Learning and teaching

We use a wide range of learning and teaching methods, including seminars and workshops where you can discuss in greater depth the topics introduced in traditional lectures. There will also be chances to hear guest speakers from local criminal institutions and visit criminal justice agencies.

However, independent learning is the basis of the course and you will spend much of your time reading around and researching the topics covered in your modules. We help you to develop academic skills through modules such as Criminal Justice Study Skills, and the University Library has extensive collections on Criminal Justice and Criminology that form a fantastic resource for your work.


Modules are assessed using various methods including exams, coursework, group presentations and research-based activities. In your final year, you’ll also submit a 12,000 word dissertation.

Entry requirements

A-level: AAB excluding General Studies and Critical Thinking.

Two of your A-levels must be in traditional academic subjects. Please see our Accepted A-level subjects document to check your subjects.

If your choice of A-level subjects has been constrained by factors outside your control (such as if your school or college did not offer certain subjects), please contact the Undergraduate Admissions Office to discuss your application.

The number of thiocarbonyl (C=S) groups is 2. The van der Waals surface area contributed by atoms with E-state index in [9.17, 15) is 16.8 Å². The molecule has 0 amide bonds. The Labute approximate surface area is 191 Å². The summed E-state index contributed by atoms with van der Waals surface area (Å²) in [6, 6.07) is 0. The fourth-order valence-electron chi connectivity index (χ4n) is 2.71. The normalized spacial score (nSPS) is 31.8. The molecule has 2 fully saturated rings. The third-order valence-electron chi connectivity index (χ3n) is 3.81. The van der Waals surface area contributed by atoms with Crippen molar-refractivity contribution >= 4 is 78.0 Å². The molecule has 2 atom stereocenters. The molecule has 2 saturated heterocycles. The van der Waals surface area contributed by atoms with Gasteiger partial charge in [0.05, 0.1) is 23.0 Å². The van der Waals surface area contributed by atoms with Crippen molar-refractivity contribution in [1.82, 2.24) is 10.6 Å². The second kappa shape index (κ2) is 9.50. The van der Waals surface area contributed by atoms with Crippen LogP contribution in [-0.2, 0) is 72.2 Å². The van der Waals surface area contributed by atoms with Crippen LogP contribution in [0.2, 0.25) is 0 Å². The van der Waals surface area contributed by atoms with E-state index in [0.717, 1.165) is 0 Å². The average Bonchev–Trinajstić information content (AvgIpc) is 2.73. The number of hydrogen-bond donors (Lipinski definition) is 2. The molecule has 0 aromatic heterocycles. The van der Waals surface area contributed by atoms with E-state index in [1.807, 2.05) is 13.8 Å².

GCSE: grade B or above in English Language, or an appropriate English language qualification.

When an applicant is taking the Extended Project Qualification (EPQ) this can be considered alongside A-levels and may attract an alternative offer in addition to the standard offer. If you are taking A-levels, this would be ABB at A-level including grade A in the EPQ.

Alternate Qualifications

Access to HE Diploma

Complete 60 credits with 45 level 3 credits at Distinction Grade.



Cambridge Pre-U


International Baccalaureate

35 overall (6,5,5 higher).

Irish Highers (Leaving Certificate)


Scottish Highers / Advanced Highers

AAAAB overall (AB at advanced level).

Read more about UK and Republic of Ireland accepted qualifications or contact the Schools Undergraduate Admissions Team.

Alternative entry

Were committed to identifying the best possible applicants, regardless of personal circumstances or background.

Access to Leeds is an alternative admissions scheme which accepts applications from individuals who might be from low income households, in the first generation of their immediate family to apply to higher education, or have had their studies disrupted.

Find out more about Access to Leeds and alternative admissions.